Bootlace Oak

    (Hakea chordophylla)

 

Also known as: Northern corkwood, Bull oak

    Bootlace Oak isn't exactly common but you see enough around that it's not on the endangered list. The specimen pictured below is about as big as they get around here and I don't think he's going to last much longer because of the trunk damage (and I continue to check on it after every storm!).
About 6 metres high and 200mm diameter at the deck, there wouldn't be much useable timber in one but it does have a nice oak 'fleck' to the quarter sawn face.  

 
I have acquired a tree that had died from the drought but I don't know that I'll ever try and use the timber. Just 2 cuts through the 200mm trunk rendered the chainsaw blade useless due to the timbers abrasiveness/hardness. This problem lends weight to my theory regarding drought-killed trees taking up more silica than normal as I have seen this with several other species. It also seems to affect the colour of the timber, changing it to a bland grey - all in all, not a very appealing turning proposition!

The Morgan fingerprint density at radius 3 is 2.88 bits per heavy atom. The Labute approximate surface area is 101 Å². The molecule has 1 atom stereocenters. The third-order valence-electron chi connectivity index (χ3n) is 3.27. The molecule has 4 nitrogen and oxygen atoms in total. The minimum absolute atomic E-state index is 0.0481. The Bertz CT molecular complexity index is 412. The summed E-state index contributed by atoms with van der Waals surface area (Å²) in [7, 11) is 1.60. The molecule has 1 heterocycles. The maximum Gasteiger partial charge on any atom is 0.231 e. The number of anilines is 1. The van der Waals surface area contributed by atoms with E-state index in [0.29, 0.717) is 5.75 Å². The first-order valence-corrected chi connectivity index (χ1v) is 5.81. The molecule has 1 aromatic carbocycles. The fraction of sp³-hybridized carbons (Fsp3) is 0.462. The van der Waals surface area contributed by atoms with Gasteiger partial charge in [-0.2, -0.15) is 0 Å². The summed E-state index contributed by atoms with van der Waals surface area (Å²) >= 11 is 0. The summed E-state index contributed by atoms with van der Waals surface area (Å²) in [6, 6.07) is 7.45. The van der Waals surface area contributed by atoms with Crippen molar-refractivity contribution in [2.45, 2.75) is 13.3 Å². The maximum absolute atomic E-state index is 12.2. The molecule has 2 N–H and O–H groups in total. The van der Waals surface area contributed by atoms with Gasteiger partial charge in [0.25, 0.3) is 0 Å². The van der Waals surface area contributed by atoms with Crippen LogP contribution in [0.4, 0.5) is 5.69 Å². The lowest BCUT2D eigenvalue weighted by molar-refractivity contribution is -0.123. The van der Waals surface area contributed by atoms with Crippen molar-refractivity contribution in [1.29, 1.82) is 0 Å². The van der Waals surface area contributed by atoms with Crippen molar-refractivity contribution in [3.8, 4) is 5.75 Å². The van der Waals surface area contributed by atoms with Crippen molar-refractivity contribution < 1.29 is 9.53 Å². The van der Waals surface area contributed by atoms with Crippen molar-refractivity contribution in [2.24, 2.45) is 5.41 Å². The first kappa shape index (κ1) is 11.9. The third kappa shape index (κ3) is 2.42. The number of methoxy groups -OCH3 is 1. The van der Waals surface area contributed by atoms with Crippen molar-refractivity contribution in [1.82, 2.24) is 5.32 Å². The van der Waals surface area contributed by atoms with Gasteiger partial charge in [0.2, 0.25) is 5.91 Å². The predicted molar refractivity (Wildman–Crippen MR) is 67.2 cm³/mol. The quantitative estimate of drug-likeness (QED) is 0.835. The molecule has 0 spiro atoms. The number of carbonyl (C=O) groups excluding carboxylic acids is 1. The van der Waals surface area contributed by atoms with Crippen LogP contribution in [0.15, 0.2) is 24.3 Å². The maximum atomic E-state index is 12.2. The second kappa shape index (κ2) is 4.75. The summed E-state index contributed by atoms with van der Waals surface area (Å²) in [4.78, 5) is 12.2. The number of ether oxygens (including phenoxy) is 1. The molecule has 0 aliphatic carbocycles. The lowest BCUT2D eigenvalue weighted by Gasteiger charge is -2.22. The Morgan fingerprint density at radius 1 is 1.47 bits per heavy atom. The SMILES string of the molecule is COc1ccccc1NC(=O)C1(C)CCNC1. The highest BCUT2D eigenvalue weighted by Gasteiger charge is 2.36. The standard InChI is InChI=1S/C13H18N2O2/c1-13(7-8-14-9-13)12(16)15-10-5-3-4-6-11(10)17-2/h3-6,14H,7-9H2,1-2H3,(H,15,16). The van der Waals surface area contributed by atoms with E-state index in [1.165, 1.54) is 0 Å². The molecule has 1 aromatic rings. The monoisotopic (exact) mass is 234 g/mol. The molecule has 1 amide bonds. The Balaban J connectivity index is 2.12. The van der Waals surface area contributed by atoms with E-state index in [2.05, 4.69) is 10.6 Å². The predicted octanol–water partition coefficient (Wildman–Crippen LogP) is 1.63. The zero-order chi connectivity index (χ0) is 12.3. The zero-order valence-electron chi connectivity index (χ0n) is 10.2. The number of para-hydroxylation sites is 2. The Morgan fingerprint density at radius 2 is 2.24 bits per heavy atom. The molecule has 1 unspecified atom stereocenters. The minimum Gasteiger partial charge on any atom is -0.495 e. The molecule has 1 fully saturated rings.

Regardless of it's value as a timber, I think they're an awesome looking tree, particularly when in flower (August-ish).

 

The seed pods are typical of Hakea's.

 
 
The timber tends to crack a bit while drying and is slightly heavier and denser than Southern Silky Oak (Grevillea robusta), but much the same in appearance and colour.
The timber machines reasonably well though it is a little 'crumbly'. It sands really well and readily soaks up the finish.

Finally got around to making something from a piece of Bootlace Oak I collected a while back.  Taking all things into account, I would suggest sticking to the Silky Oak as it's much easier to get hold of in much larger sizes. The stand and lids of this 'Tea-light stand' are from Sally Wattle and the 'knobs' and stand-offs are from Australian Ebony.

 

Back to Top